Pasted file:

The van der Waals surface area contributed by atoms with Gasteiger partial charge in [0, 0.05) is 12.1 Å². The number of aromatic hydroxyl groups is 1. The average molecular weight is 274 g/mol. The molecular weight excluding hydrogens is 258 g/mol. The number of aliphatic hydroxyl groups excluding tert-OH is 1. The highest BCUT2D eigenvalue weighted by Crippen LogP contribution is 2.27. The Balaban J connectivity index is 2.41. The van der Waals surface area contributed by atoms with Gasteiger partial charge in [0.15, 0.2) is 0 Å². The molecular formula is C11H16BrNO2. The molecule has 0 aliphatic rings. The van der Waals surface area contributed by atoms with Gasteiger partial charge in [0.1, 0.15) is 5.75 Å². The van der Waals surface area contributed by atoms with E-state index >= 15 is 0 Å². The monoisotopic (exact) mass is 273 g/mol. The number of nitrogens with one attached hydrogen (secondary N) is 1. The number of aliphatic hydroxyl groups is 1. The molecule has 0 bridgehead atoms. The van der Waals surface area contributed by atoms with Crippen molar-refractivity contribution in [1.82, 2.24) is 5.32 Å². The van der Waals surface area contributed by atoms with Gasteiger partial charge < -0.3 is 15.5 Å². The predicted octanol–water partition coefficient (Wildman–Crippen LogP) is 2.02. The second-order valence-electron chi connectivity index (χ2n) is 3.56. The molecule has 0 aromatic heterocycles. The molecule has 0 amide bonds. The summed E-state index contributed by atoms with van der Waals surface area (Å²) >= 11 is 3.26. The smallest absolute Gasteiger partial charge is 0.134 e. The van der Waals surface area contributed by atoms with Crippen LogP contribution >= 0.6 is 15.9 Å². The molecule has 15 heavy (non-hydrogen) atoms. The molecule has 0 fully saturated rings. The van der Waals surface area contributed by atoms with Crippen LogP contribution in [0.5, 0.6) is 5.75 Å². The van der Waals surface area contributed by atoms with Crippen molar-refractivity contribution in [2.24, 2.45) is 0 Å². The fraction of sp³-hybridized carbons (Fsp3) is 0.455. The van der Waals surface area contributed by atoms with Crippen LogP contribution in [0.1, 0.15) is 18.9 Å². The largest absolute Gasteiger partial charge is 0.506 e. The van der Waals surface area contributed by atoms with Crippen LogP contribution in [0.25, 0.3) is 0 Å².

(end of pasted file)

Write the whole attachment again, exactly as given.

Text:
The van der Waals surface area contributed by atoms with Gasteiger partial charge in [0, 0.05) is 12.1 Å². The number of aromatic hydroxyl groups is 1. The average molecular weight is 274 g/mol. The molecular weight excluding hydrogens is 258 g/mol. The number of aliphatic hydroxyl groups excluding tert-OH is 1. The highest BCUT2D eigenvalue weighted by Crippen LogP contribution is 2.27. The Balaban J connectivity index is 2.41. The van der Waals surface area contributed by atoms with Gasteiger partial charge in [0.15, 0.2) is 0 Å². The molecular formula is C11H16BrNO2. The molecule has 0 aliphatic rings. The van der Waals surface area contributed by atoms with Gasteiger partial charge in [0.1, 0.15) is 5.75 Å². The van der Waals surface area contributed by atoms with E-state index >= 15 is 0 Å². The monoisotopic (exact) mass is 273 g/mol. The number of nitrogens with one attached hydrogen (secondary N) is 1. The number of aliphatic hydroxyl groups is 1. The molecule has 0 bridgehead atoms. The van der Waals surface area contributed by atoms with Crippen molar-refractivity contribution in [1.82, 2.24) is 5.32 Å². The van der Waals surface area contributed by atoms with Gasteiger partial charge < -0.3 is 15.5 Å². The predicted octanol–water partition coefficient (Wildman–Crippen LogP) is 2.02. The second-order valence-electron chi connectivity index (χ2n) is 3.56. The molecule has 0 aromatic heterocycles. The molecule has 0 amide bonds. The summed E-state index contributed by atoms with van der Waals surface area (Å²) >= 11 is 3.26. The smallest absolute Gasteiger partial charge is 0.134 e. The van der Waals surface area contributed by atoms with Crippen LogP contribution >= 0.6 is 15.9 Å². The molecule has 15 heavy (non-hydrogen) atoms. The molecule has 0 fully saturated rings. The van der Waals surface area contributed by atoms with Crippen LogP contribution in [0.5, 0.6) is 5.75 Å². The van der Waals surface area contributed by atoms with Crippen molar-refractivity contribution in [2.24, 2.45) is 0 Å². The fraction of sp³-hybridized carbons (Fsp3) is 0.455. The van der Waals surface area contributed by atoms with Crippen LogP contribution in [0.1, 0.15) is 18.9 Å². The largest absolute Gasteiger partial charge is 0.506 e. The van der Waals surface area contributed by atoms with Crippen LogP contribution in [0.25, 0.3) is 0 Å².